Standout Student: Spencer Mateega, Wayzata High School
The start of the 2020-2021 school year has been anything but normal for students at Wayzata High School.
“I definitely miss seeing my teachers and my friends in person,” said Spencer Mateega, a senior at Wayzata. “It’s definitely not the same to see them over the camera.”
Wayzata is currently under the hybrid learning model, but because Mateega’s classes don’t require him to be in person, he’s done the whole year virtually up to this point.
“The homework load isn’t too bad,” he said. “I get my class work done and it’s been going great so far.”
But successfully handling the distance learning component of school isn’t the only thing that’s been great about this school year for Mateega.
This month, he was named as a 2020-2021 African American Scholar. The award is presented by the College Board National African American Recognition Program based on outstanding performance on the Preliminary SAT/National Merit Scholarship Qualifying Test.
“It’s awarded to the top 2.5 percent of African American scores, so it kind of shows my academic level, and it’s sent to all colleges,” Mateega said. “And I’m quite happy about that, so they’ll be able to see that I’ve challenged myself in school and have the test scores now to back it up.”
Tackling challenges head on
According to Mateega’s teachers, he hasn’t been afraid to challenge himself over the course of his academic career at Wayzata High School.
“Spencer takes accountability for everything he engages in,” said Dawn Johnson, an English teacher at Wayzata. “He takes feedback tremendously well, critically and supportive feedback. But he sees every day as an opportunity and every opportunity as a resource. And so he takes ownership of everything that he wants to do, and if he doesn’t have success with something, he owns it.”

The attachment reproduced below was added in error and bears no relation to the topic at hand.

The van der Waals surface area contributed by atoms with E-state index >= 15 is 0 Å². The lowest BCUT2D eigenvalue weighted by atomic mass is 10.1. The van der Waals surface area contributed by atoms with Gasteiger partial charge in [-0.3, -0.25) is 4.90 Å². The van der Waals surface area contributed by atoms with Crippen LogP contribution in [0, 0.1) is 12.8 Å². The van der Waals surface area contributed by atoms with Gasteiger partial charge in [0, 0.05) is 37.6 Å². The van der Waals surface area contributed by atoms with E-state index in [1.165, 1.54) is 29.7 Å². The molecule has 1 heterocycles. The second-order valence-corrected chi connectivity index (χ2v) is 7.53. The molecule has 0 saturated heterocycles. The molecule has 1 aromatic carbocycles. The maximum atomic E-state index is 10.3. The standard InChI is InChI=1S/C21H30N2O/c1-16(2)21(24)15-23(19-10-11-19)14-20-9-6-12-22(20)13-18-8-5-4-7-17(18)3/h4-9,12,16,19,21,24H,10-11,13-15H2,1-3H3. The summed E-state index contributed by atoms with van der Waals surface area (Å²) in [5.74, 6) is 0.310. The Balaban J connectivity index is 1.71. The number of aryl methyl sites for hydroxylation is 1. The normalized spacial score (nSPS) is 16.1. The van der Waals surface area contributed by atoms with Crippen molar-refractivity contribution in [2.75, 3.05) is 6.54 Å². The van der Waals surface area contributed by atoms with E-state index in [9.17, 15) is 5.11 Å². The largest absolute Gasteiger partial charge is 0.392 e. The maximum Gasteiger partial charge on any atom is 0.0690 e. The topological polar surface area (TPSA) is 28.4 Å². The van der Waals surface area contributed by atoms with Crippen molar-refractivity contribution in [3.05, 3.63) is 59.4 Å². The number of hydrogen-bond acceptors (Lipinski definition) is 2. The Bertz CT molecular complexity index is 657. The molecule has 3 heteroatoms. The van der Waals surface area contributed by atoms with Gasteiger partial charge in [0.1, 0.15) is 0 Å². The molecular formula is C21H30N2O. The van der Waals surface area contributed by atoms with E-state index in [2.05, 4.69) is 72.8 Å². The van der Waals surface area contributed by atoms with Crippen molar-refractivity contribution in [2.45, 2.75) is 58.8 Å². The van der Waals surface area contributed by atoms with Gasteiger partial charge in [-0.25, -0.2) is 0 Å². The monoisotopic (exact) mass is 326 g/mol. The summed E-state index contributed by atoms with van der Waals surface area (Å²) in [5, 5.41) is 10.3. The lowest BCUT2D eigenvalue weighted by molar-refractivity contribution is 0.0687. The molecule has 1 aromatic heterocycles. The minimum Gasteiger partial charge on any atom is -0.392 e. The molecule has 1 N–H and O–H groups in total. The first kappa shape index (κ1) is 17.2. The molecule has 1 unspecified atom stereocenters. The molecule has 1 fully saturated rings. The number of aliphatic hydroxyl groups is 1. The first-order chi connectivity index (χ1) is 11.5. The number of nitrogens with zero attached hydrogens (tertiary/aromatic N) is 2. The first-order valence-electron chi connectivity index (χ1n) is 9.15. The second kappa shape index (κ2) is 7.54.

Mateega’s main interests are business and math, which is one reason why he’s president of DECA, Wayzata’s business club. But for him, his interests have nothing to do with personal gain.
“Specifically, I’m interested in marketing and digital marketing,” Mateega said. “So with marketing, it has an ability to reach underserved populations. You can specifically target campaigns to whatever demographic or socioeconomic profile you want. So the benefit and the possibility with it are pretty big, and I really see it as something that can close the opportunity gap, the achievement gap.”
At this age, not all students know what they want to do or how they want to go about helping society. Spencer, however, has certainly defied the norm.
Acting as a leader
Johnson, the English teacher, recently asked Mateega to speak to her current students to walk them through how he utilizes LinkedIn to find resources.
“And the first thing I did with our current students is just made them realize that he wasn’t necessarily where he is now a year ago,” Johnson said. “We don’t always find what we want to do when we’re young people, and that’s okay. But what Spencer has done is, he knows what he wants to engage in. He may not know specifically want type of business he wants to study, but he’s figured out that networking and getting to know people and developing those EQ (emotional intelligence) skills with the help of people is one thing that’s going to help him in the business world, and he’s found value in that.”
Another one of Mateega’s teachers, Scott Tordeur, says that he has a number of gifts, but there’s one in particular that stands out.
“One of my favorite Spencer gifts is his ability to find value in every situation,” Tordeur said. “And it’s very unique for someone in Spencer’s spot to say that, ‘if I can’t use this today, where might I be able to use this in in my future?’ And Spencer is amazing at establishing valuable relationships, and that has been one of his greatest gifts from my perspective.”
When Mateega graduates, he plans to study marketing with a data analytics component. He says he’s already been accepted to the University of Minnesota, but he’s also hoping to hear from the University of Pennsylvania’s business school.
In the meantime, he still has the rest of his senior year at Wayzata to enjoy.
“I hope they’ll have our graduation in person,” Mateega said. “And maybe in-person [classes] by fourth term.”